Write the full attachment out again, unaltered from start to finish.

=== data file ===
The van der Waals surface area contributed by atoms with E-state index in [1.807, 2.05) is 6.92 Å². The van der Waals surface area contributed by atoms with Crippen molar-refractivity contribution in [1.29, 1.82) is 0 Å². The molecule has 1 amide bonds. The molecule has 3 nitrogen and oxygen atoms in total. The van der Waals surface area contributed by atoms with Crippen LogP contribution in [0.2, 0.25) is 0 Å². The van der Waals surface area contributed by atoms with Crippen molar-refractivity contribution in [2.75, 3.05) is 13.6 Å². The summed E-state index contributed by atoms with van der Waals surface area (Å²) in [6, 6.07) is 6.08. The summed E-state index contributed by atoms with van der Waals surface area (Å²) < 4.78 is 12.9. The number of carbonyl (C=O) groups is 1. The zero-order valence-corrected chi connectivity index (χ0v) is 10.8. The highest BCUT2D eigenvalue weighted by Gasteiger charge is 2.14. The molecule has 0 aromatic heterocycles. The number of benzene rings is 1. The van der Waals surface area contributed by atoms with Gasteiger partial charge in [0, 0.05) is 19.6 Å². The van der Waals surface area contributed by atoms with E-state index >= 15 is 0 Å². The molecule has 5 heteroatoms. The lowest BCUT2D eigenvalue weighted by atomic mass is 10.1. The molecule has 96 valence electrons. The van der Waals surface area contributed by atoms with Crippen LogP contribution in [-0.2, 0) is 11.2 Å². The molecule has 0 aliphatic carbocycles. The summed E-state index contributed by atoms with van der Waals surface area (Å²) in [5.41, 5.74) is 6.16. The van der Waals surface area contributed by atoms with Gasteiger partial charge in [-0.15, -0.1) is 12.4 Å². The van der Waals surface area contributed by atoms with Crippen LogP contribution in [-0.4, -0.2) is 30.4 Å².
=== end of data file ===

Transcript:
The van der Waals surface area contributed by atoms with E-state index in [1.807, 2.05) is 6.92 Å². The van der Waals surface area contributed by atoms with Crippen molar-refractivity contribution in [1.29, 1.82) is 0 Å². The molecule has 1 amide bonds. The molecule has 3 nitrogen and oxygen atoms in total. The van der Waals surface area contributed by atoms with Crippen LogP contribution in [0.2, 0.25) is 0 Å². The van der Waals surface area contributed by atoms with Crippen molar-refractivity contribution in [2.75, 3.05) is 13.6 Å². The summed E-state index contributed by atoms with van der Waals surface area (Å²) in [6, 6.07) is 6.08. The summed E-state index contributed by atoms with van der Waals surface area (Å²) < 4.78 is 12.9. The number of carbonyl (C=O) groups is 1. The zero-order valence-corrected chi connectivity index (χ0v) is 10.8. The highest BCUT2D eigenvalue weighted by Gasteiger charge is 2.14. The molecule has 0 aromatic heterocycles. The number of benzene rings is 1. The van der Waals surface area contributed by atoms with Gasteiger partial charge in [0, 0.05) is 19.6 Å². The van der Waals surface area contributed by atoms with E-state index >= 15 is 0 Å². The molecule has 5 heteroatoms. The lowest BCUT2D eigenvalue weighted by atomic mass is 10.1. The molecule has 96 valence electrons. The van der Waals surface area contributed by atoms with Crippen LogP contribution in [-0.2, 0) is 11.2 Å². The molecule has 0 aliphatic carbocycles. The summed E-state index contributed by atoms with van der Waals surface area (Å²) in [5.41, 5.74) is 6.16. The van der Waals surface area contributed by atoms with Gasteiger partial charge in [-0.15, -0.1) is 12.4 Å². The van der Waals surface area contributed by atoms with Crippen LogP contribution in [-0.4, -0.2) is 30.4 Å².